The first time I met David Hanson, he nearly knocked me over as he whizzed around a corner on a Segway. He was visiting the University of Memphis, in discussion with Andrew Olney, Art Graesser and others about plans to build an intelligent, talking android.
“You’re the robot guy!” I exclaimed in delight.
“I’m giving a talk downstairs this afternoon. Come along,” he offered generously, as if nothing would please him more than for me, a total stranger, to attend his demo of his latest robot head. I went to the demo and watched him make his creation, ‘Eva’ smile. The idea was that since Memphis had a large research team building conversational AI, and while Hanson, based in Texas, was building the most sophisticated robot heads, a psychology professor in Memphis had suggested that the two groups should come together to make an intelligent head.
What I didn’t know was that he had plans for the next robot, the ‘intelligent’ one, to make it in the likeness of pkd. It was a simple, brilliant twist.
phil was a cult twentieth century science fiction writer who has become far more famous since his death in 1982 than he ever enjoyed in life. He lived long enough to enjoy the beginning of his rise from obscurity into literary stardom with the making of the film Blade Runner, an adaptation of his classic dystopian novel, Do Androids Dream of Electric Sheep. It was the only film made of his work during his lifetime, but it was the first of many: Total Recall, Minority Report, Next, A Scanner Darkly, Paycheck, The Adjustment Bureau.
phil pioneered and perfected the reality bending scifi story from drug induced alternate realities to multi-layered hidden identities. In a philian story, androids may believe they are human, or conversely, humans may wonder if they are androids. For example in Do Androids Dream of Electric Sheep? The character Rachael Rosen is an android but thinks she is a human. Deckard (played by Harrison Ford in the film) uncovers the truth with an elaborate test for humanhood.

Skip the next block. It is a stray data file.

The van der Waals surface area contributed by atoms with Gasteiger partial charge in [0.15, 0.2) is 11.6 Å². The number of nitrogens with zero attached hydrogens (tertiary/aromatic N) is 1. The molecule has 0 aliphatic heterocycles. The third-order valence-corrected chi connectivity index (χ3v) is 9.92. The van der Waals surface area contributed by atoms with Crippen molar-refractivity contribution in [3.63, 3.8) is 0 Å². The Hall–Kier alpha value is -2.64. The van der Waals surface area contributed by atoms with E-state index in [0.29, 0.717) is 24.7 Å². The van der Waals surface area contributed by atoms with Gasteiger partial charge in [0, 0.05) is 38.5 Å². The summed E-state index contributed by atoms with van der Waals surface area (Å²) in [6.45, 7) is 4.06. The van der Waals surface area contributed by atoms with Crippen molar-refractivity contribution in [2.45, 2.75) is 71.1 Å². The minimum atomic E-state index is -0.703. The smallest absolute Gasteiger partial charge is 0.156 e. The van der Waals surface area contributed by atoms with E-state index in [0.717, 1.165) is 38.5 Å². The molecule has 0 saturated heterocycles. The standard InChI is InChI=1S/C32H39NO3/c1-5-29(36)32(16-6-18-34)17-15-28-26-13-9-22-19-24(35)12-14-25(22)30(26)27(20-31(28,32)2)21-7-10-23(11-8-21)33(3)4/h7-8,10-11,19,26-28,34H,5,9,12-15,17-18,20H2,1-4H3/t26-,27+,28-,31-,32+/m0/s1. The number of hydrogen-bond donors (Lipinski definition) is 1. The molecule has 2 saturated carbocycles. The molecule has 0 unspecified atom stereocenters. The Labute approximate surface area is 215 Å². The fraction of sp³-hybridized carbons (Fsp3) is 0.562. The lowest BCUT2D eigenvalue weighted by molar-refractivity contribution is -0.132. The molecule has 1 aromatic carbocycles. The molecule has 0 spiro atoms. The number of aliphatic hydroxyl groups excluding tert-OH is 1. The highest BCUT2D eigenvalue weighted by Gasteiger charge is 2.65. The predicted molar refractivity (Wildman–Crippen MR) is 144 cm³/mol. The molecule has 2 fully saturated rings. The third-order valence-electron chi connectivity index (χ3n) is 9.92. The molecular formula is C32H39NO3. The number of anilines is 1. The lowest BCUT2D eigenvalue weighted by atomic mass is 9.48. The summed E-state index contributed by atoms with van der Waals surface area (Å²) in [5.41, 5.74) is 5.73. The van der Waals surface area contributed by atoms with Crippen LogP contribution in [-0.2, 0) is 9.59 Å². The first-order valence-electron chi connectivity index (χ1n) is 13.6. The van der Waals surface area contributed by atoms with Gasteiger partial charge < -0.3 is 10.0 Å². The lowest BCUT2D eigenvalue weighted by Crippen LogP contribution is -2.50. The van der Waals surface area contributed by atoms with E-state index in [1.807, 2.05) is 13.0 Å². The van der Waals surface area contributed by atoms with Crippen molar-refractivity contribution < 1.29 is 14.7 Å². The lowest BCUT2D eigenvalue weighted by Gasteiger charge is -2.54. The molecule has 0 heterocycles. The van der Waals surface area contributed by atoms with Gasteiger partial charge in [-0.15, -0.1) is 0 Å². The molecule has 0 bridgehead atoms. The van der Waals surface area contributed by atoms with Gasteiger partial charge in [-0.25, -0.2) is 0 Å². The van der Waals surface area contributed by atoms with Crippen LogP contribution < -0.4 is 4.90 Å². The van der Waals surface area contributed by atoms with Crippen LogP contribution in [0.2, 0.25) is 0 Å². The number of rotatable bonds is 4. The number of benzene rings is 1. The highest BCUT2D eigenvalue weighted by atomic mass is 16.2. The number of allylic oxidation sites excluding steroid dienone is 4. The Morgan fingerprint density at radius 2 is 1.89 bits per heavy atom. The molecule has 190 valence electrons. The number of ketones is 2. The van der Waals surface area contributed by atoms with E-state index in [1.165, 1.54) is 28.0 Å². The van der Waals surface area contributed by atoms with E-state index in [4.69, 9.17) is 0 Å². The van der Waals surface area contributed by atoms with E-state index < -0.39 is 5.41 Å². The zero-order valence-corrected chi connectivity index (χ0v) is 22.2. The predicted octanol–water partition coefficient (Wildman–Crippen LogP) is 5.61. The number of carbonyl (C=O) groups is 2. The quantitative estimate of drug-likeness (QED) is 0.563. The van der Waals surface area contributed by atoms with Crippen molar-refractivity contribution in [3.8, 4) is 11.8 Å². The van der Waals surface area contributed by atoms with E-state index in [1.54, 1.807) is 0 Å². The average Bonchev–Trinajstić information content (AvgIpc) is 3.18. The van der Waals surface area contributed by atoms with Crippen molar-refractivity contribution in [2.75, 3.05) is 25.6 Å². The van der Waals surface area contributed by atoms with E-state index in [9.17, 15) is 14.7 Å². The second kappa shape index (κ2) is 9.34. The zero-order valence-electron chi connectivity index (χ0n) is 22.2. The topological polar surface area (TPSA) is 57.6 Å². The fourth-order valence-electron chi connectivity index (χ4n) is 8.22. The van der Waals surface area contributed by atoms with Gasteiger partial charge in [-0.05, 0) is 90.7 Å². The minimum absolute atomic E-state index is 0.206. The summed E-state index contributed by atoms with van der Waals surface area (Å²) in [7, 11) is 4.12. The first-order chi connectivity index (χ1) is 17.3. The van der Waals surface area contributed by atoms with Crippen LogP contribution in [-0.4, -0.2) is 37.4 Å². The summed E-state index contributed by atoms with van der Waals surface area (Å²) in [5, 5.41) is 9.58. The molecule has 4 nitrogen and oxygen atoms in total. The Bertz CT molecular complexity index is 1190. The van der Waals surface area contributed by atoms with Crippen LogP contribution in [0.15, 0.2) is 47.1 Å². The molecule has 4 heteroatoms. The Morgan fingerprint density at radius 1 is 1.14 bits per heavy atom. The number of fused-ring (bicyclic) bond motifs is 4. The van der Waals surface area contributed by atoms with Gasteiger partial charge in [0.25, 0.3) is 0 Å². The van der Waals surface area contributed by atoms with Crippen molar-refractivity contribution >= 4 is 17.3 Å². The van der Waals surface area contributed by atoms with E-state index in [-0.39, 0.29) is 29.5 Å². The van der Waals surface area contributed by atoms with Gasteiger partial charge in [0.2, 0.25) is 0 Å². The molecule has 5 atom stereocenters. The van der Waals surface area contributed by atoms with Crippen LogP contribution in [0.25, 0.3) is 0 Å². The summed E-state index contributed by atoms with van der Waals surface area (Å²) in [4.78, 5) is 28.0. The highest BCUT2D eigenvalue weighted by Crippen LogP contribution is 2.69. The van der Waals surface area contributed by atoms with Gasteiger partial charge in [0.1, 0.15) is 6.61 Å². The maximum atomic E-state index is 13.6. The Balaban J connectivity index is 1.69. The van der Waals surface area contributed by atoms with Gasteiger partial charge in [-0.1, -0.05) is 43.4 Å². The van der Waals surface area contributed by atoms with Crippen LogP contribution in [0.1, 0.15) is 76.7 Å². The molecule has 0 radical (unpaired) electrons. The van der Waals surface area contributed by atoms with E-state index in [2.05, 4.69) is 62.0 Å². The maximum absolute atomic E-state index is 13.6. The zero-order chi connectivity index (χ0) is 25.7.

And so by making an intelligent android in the likeness of pkd, Hanson was referencing phil’s own work. But the echoes didn’t end there. The computer scientist Andrew Olney created a complex artificial intelligence program – the android’s “brain” – that was based on pkd. This was done by mining his novels as well as the large body of interviews and conversations between phil and various journalists and authors. The android’s AI used phil’s phraseology and if you said something to it, it would mine a huge database of pkd utterances to create a response something akin to what phil himself might have said.
It used voice recognition and speech synthesis to conduct a real-time conversation just as an android in a philian novel could behave like a human. And phil wondered if androids might not know they were androids, so too, the android made in his likeness pretended to be a human. It was remarkable on its own terms: the first intelligent, fully autonomous, conversational android. And beyond that, the fact that it was made in the likeness of the late, great pkd was a sort of geek in-joke.
Being a geek, I got the joke. And I mean that literally: when I first heard about the plans to build it, I laughed. But that wasn’t why I wrote a book about it. It wasn’t until events took a philian turn that nobody was expecting that it really grabbed me.